Gulliver's Circus | Performing Arts Review | Chicago Reader

Gulliver's Circus 

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Gulliver's Circus, Flying Griffin Circus, at the Noyes Cultural Arts Center. No one would ever confuse the tiny Flying Griffin Circus with better-funded entities like Cirque du Soleil or the Big Apple Circus. But its size is part of the troupe's charm. Performing in a space too small even to call a single ring, this collection of teachers and students from the Actors Gymnasium plus a few guest artists put on a show as sweet and charming as it is kid accessible.

Like the Flying Griffin's premiere production in May 2000, this one frames traditional circus acts with a simple story. The show is "inspired by" Jonathan Swift's Gulliver's Travels, the playbill says, and certainly "adaptation" is too strong a word for a piece that contains only passing nods to Swift's story and none of his acid wit or wonderful misanthropy. Lemuel Gulliver appears as a character, and some of the acts are informed by attempts to describe his adventures, including one memorable scene in which five women dangling from the flies represent the inhabitants of the flying island Laputa.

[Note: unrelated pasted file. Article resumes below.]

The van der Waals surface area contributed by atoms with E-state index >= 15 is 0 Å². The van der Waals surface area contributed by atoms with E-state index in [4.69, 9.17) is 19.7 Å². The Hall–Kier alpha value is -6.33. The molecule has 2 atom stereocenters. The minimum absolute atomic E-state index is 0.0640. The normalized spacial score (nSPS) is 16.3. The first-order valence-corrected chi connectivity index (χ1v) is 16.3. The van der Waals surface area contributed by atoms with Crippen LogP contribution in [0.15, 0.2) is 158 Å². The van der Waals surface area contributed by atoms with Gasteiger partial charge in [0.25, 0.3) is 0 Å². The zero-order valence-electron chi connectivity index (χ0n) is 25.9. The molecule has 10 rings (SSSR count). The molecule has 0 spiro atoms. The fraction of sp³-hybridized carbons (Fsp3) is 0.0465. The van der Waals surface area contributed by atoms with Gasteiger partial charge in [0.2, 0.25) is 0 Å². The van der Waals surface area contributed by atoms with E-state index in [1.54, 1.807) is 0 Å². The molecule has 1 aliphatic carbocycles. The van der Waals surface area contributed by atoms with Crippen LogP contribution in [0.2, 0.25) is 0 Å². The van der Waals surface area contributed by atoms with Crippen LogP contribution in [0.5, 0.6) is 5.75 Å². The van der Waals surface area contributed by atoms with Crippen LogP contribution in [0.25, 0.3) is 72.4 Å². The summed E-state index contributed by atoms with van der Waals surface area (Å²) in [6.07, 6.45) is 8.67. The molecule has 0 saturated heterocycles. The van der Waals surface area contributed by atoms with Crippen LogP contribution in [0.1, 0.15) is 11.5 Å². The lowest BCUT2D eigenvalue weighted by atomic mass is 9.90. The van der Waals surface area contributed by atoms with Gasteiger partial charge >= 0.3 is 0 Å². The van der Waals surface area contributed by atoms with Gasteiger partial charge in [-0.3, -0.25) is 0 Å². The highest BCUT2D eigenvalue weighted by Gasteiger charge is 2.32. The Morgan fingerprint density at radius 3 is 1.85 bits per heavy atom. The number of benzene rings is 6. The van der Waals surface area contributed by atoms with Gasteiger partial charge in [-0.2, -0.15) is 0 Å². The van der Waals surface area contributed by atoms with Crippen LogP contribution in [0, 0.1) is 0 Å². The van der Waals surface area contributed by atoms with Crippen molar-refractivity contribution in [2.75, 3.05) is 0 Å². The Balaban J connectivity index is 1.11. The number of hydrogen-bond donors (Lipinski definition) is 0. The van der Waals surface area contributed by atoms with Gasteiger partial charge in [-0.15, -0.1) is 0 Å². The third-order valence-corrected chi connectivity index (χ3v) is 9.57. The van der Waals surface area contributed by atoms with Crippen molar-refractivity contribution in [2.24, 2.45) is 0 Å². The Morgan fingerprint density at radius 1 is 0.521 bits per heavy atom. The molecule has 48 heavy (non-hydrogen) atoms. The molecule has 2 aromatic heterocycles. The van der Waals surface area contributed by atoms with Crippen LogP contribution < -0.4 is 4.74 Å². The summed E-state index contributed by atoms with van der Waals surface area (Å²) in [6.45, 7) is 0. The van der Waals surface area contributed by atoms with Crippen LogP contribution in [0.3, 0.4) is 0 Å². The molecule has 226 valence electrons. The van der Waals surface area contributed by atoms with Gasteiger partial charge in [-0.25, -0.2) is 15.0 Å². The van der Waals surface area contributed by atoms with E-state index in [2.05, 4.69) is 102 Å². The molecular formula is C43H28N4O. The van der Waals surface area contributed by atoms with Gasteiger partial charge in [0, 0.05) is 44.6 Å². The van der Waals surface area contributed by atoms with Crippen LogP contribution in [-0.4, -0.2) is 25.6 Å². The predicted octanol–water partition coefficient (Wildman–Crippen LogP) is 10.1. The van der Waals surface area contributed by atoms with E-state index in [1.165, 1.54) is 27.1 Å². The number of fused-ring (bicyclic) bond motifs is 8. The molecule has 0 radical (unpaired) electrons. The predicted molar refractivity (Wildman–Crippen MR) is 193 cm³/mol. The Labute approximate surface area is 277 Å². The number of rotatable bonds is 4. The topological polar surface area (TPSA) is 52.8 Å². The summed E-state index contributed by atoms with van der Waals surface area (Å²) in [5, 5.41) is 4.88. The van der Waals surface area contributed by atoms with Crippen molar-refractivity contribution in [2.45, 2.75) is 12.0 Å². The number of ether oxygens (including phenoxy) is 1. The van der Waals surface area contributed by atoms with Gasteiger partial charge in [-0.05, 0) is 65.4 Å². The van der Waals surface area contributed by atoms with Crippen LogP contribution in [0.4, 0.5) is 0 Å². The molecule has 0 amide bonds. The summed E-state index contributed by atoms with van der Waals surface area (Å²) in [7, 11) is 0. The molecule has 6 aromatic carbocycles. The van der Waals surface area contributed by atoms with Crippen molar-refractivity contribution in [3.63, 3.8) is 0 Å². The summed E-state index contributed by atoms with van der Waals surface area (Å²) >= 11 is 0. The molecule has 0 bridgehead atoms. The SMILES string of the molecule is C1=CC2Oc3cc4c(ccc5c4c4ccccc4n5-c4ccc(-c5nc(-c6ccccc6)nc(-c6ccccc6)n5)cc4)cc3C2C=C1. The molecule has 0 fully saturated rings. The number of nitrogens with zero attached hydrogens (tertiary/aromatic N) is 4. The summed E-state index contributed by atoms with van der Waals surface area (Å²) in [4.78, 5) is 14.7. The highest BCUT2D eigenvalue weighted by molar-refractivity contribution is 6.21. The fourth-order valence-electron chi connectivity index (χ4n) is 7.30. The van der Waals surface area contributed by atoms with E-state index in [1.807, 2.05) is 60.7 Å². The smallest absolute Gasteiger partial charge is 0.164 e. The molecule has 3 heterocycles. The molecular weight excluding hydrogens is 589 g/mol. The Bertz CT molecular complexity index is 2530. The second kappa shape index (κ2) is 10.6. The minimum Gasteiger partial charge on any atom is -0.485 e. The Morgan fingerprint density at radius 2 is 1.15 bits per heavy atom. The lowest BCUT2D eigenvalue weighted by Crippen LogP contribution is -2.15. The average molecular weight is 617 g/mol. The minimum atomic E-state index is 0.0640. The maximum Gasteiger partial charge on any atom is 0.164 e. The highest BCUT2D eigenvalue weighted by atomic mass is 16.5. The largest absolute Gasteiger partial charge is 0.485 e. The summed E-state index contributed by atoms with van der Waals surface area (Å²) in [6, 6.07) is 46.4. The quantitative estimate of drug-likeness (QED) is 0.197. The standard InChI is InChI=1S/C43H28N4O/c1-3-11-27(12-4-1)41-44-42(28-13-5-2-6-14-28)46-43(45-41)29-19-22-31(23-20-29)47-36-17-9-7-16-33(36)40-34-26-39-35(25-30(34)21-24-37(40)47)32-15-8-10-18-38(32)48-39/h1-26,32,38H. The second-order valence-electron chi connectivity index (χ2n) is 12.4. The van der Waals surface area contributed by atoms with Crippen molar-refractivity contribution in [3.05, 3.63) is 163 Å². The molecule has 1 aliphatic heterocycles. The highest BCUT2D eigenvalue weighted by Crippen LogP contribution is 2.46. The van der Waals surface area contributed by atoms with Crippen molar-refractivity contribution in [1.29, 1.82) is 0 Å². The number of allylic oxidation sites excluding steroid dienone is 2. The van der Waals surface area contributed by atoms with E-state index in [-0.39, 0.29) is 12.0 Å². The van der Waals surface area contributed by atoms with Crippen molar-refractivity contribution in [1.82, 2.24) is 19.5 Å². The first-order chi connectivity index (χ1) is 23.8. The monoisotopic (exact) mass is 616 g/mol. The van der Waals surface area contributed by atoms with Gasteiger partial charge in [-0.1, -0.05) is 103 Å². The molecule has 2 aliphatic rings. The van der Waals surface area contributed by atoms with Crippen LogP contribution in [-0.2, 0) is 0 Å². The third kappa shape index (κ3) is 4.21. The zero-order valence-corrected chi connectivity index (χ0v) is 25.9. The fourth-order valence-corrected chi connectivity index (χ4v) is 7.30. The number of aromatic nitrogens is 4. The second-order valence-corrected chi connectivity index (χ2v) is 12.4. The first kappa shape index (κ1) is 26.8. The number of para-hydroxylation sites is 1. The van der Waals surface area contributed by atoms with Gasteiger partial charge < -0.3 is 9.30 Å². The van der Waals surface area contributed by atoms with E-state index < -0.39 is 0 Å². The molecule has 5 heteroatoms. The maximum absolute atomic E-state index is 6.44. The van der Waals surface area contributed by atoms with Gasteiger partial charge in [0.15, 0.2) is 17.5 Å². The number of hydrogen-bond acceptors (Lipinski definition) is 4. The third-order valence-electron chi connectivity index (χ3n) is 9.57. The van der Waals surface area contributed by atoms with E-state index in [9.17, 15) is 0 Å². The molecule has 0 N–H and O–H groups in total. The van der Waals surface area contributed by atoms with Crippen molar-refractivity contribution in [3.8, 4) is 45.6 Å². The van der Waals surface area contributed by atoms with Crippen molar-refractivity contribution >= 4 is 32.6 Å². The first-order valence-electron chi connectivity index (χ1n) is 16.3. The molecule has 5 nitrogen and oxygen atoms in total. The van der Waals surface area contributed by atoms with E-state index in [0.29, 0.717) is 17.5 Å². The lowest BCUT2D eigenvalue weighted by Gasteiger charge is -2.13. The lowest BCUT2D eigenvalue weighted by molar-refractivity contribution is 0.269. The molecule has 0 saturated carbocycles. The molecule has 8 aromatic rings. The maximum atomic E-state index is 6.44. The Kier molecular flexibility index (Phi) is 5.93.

But most of the time Gulliver's tale takes a backseat to the circus bits, with their emphasis on good-natured clowning, simple but impressive acrobatics, and the sort of spectacle that requires lots of ropes, hanging rings, and long strands of parachute cloth. The show's finale is truly awesome, involving every imaginable variation on the teeterboard.

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